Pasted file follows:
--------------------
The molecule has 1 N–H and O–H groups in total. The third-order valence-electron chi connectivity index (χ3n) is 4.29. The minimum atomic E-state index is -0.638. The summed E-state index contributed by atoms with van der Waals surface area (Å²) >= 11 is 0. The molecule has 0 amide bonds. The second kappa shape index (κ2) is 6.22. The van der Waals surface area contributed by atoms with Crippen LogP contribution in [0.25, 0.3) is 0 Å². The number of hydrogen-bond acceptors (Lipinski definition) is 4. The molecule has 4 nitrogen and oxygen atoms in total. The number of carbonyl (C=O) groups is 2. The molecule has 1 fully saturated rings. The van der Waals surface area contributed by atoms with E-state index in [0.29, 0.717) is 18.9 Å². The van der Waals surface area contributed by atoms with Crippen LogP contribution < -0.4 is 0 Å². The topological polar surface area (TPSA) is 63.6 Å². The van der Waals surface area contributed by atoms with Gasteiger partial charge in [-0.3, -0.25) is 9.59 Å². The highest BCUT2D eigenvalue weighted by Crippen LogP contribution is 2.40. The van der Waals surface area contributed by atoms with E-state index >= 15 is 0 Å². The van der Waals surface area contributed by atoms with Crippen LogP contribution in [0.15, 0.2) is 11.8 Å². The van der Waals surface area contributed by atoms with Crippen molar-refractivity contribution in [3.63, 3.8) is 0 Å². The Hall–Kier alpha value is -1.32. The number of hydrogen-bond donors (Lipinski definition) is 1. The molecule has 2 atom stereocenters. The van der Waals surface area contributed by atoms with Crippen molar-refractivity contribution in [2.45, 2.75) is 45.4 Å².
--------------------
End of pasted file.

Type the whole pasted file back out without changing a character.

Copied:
The molecule has 1 N–H and O–H groups in total. The third-order valence-electron chi connectivity index (χ3n) is 4.29. The minimum atomic E-state index is -0.638. The summed E-state index contributed by atoms with van der Waals surface area (Å²) >= 11 is 0. The molecule has 0 amide bonds. The second kappa shape index (κ2) is 6.22. The van der Waals surface area contributed by atoms with Crippen LogP contribution in [0.25, 0.3) is 0 Å². The number of hydrogen-bond acceptors (Lipinski definition) is 4. The molecule has 4 nitrogen and oxygen atoms in total. The number of carbonyl (C=O) groups is 2. The molecule has 1 fully saturated rings. The van der Waals surface area contributed by atoms with E-state index in [0.29, 0.717) is 18.9 Å². The van der Waals surface area contributed by atoms with Crippen LogP contribution < -0.4 is 0 Å². The topological polar surface area (TPSA) is 63.6 Å². The van der Waals surface area contributed by atoms with Gasteiger partial charge in [-0.3, -0.25) is 9.59 Å². The highest BCUT2D eigenvalue weighted by Crippen LogP contribution is 2.40. The van der Waals surface area contributed by atoms with E-state index >= 15 is 0 Å². The van der Waals surface area contributed by atoms with Crippen LogP contribution in [0.15, 0.2) is 11.8 Å². The van der Waals surface area contributed by atoms with Crippen molar-refractivity contribution in [3.63, 3.8) is 0 Å². The Hall–Kier alpha value is -1.32. The number of hydrogen-bond donors (Lipinski definition) is 1. The molecule has 2 atom stereocenters. The van der Waals surface area contributed by atoms with Crippen molar-refractivity contribution in [2.45, 2.75) is 45.4 Å².